Android: Hold down the power button, or the power button and the volume down key (depending on your Android phone), until the on-screen menu shows up, and then tap Restart. If your phone doesn't offer a restart option, you can simply tap Power Off to shut down your device, and then boot it back up with the power button.
iPhone: On the iPhone X and older models, hold down the sleep/wake button and either one of the volume buttons and then swipe right on the power slider to turn off the device. Wait until it fully turns off, then press down on the sleep/wake button to turn it back on.
Alternatively, you can do a force reset on your iPhone: Press the volume up button, followed by the volume down button and then press and hold the side button. Keep holding it in, after your phone's screen goes black and until you see the Apple logo appear again.
If your iPhone has a home button, hold down the sleep/wake button until the power slider is displayed and then drag the slider to the right. Once the device is turned off, press and hold the sleep/wake button until you see the Apple logo.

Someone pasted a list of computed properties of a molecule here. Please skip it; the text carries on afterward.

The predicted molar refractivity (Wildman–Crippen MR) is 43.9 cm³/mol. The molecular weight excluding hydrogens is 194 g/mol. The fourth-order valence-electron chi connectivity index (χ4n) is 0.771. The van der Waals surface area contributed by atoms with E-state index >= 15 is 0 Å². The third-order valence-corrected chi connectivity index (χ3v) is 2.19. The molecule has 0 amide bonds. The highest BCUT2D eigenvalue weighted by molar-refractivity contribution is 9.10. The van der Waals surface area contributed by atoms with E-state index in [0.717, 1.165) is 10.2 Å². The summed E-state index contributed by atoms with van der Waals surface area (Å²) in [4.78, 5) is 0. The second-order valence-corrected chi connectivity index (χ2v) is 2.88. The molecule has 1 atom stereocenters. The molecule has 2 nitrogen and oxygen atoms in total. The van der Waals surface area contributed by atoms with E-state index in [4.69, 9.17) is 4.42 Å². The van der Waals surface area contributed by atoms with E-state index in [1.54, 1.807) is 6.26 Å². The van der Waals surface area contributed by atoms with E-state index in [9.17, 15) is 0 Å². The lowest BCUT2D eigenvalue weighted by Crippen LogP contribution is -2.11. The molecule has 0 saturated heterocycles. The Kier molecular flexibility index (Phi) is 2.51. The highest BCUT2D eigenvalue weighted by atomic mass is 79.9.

Another troubleshooting step that might help is to remove your SIM card and then place it back in your phone with the phone turned on. If the SIM card is dirty, clean it. If it has any physical defects, you may need to replace it.
You'll need a SIM card tool -- usually included in your phone's box -- or an unfolded paper clip or sewing needle to get the SIM tray out of your phone.
All phones: Remove the SIM card, check to see if it's damaged and positioned in the SIM tray correctly, then put it back in your phone.
eSIM: For phones with an eSIM -- that is, an embedded electronic SIM in your phone -- there's nothing for you to remove. The best you can do is restart your phone.
Mobile carriers frequently send out carrier settings updates to help improve connectivity for calls, data and messages on their network. Although this feature is available on all iPhone models, it's not universal on Android, so you might not find carrier settings if you don't have a supported phone.
iPhone: Carrier updates should just appear, and you can update from the pop-up message that appears. To force your iPhone to check for a carrier settings update, go to Settings > General > About on your phone. If an update is available, you'll be prompted to install it.
Android: As mentioned before, not all Android phones have carrier settings, so you'll have to open the Settings app and type in "carrier settings" to find any possible updates. On supported Pixels, go to Settings > Network & internet > Internet, tap the gear next to your carrier name and then tap Carrier settings versions.